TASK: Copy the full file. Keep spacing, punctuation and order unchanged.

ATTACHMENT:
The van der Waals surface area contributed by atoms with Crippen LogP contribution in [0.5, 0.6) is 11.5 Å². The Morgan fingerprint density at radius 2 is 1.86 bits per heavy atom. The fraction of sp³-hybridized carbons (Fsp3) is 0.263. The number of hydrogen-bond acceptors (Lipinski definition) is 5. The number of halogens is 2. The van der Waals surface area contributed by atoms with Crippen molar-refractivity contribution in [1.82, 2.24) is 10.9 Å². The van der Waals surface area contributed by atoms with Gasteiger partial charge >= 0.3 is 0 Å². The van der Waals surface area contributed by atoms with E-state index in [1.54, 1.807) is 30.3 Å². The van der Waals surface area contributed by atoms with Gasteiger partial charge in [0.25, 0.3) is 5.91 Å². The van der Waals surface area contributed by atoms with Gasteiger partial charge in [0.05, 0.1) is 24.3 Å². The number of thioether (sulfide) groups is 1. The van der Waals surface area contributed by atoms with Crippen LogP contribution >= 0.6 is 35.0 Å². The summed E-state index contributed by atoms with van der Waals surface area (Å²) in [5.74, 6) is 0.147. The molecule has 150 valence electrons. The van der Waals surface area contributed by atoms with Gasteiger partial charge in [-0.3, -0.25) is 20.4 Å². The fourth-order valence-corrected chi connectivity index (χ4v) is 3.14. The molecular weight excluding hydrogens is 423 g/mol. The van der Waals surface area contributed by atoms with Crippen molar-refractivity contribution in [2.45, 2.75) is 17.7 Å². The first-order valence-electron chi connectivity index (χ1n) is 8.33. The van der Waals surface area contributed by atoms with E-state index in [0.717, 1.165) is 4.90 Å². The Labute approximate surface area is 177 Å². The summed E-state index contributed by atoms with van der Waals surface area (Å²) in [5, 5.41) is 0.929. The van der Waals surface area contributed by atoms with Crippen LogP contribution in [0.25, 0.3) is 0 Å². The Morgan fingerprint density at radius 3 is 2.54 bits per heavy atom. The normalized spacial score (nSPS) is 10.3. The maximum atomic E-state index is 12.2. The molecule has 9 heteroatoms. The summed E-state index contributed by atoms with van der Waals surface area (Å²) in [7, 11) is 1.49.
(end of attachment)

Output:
The van der Waals surface area contributed by atoms with Crippen LogP contribution in [0.5, 0.6) is 11.5 Å². The Morgan fingerprint density at radius 2 is 1.86 bits per heavy atom. The fraction of sp³-hybridized carbons (Fsp3) is 0.263. The number of hydrogen-bond acceptors (Lipinski definition) is 5. The number of halogens is 2. The van der Waals surface area contributed by atoms with Crippen molar-refractivity contribution in [1.82, 2.24) is 10.9 Å². The van der Waals surface area contributed by atoms with Gasteiger partial charge >= 0.3 is 0 Å². The van der Waals surface area contributed by atoms with E-state index in [1.54, 1.807) is 30.3 Å². The van der Waals surface area contributed by atoms with Gasteiger partial charge in [0.25, 0.3) is 5.91 Å². The van der Waals surface area contributed by atoms with Gasteiger partial charge in [0.05, 0.1) is 24.3 Å². The number of thioether (sulfide) groups is 1. The van der Waals surface area contributed by atoms with Crippen LogP contribution >= 0.6 is 35.0 Å². The summed E-state index contributed by atoms with van der Waals surface area (Å²) in [5.74, 6) is 0.147. The molecule has 150 valence electrons. The van der Waals surface area contributed by atoms with Gasteiger partial charge in [-0.3, -0.25) is 20.4 Å². The fourth-order valence-corrected chi connectivity index (χ4v) is 3.14. The molecular weight excluding hydrogens is 423 g/mol. The van der Waals surface area contributed by atoms with Crippen molar-refractivity contribution in [2.45, 2.75) is 17.7 Å². The first-order valence-electron chi connectivity index (χ1n) is 8.33. The van der Waals surface area contributed by atoms with E-state index in [0.717, 1.165) is 4.90 Å². The Labute approximate surface area is 177 Å². The summed E-state index contributed by atoms with van der Waals surface area (Å²) in [5, 5.41) is 0.929. The van der Waals surface area contributed by atoms with Crippen LogP contribution in [0.25, 0.3) is 0 Å². The Morgan fingerprint density at radius 3 is 2.54 bits per heavy atom. The normalized spacial score (nSPS) is 10.3. The maximum atomic E-state index is 12.2. The molecule has 9 heteroatoms. The summed E-state index contributed by atoms with van der Waals surface area (Å²) in [7, 11) is 1.49.